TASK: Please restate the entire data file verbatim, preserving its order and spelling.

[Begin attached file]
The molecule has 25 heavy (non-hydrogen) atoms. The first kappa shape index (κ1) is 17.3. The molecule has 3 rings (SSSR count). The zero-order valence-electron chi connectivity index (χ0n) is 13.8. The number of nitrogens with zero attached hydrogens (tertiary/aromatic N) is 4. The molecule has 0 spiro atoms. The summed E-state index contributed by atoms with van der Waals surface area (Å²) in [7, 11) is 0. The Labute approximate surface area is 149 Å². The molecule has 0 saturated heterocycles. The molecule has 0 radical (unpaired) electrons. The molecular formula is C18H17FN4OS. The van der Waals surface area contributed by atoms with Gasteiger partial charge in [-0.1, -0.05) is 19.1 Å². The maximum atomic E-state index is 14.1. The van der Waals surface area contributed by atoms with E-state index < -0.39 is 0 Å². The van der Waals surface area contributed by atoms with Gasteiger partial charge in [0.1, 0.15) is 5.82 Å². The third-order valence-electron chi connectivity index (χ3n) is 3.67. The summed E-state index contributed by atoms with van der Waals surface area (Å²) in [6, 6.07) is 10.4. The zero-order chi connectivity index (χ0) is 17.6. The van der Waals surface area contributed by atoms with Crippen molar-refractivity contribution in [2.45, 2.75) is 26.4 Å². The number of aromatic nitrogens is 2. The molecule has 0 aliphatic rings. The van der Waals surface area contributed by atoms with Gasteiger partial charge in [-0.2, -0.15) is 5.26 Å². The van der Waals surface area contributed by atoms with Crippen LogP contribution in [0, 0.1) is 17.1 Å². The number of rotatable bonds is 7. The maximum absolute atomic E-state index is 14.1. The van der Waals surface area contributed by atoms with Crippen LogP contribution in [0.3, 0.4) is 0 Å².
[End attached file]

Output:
The molecule has 25 heavy (non-hydrogen) atoms. The first kappa shape index (κ1) is 17.3. The molecule has 3 rings (SSSR count). The zero-order valence-electron chi connectivity index (χ0n) is 13.8. The number of nitrogens with zero attached hydrogens (tertiary/aromatic N) is 4. The molecule has 0 spiro atoms. The summed E-state index contributed by atoms with van der Waals surface area (Å²) in [7, 11) is 0. The Labute approximate surface area is 149 Å². The molecule has 0 saturated heterocycles. The molecule has 0 radical (unpaired) electrons. The molecular formula is C18H17FN4OS. The van der Waals surface area contributed by atoms with Gasteiger partial charge in [-0.1, -0.05) is 19.1 Å². The maximum atomic E-state index is 14.1. The van der Waals surface area contributed by atoms with E-state index < -0.39 is 0 Å². The van der Waals surface area contributed by atoms with Gasteiger partial charge in [0.1, 0.15) is 5.82 Å². The third-order valence-electron chi connectivity index (χ3n) is 3.67. The summed E-state index contributed by atoms with van der Waals surface area (Å²) in [6, 6.07) is 10.4. The zero-order chi connectivity index (χ0) is 17.6. The van der Waals surface area contributed by atoms with Crippen molar-refractivity contribution in [2.45, 2.75) is 26.4 Å². The number of aromatic nitrogens is 2. The molecule has 0 aliphatic rings. The van der Waals surface area contributed by atoms with Gasteiger partial charge in [-0.2, -0.15) is 5.26 Å². The van der Waals surface area contributed by atoms with Crippen LogP contribution in [0, 0.1) is 17.1 Å². The number of rotatable bonds is 7. The maximum absolute atomic E-state index is 14.1. The van der Waals surface area contributed by atoms with Crippen LogP contribution in [0.3, 0.4) is 0 Å².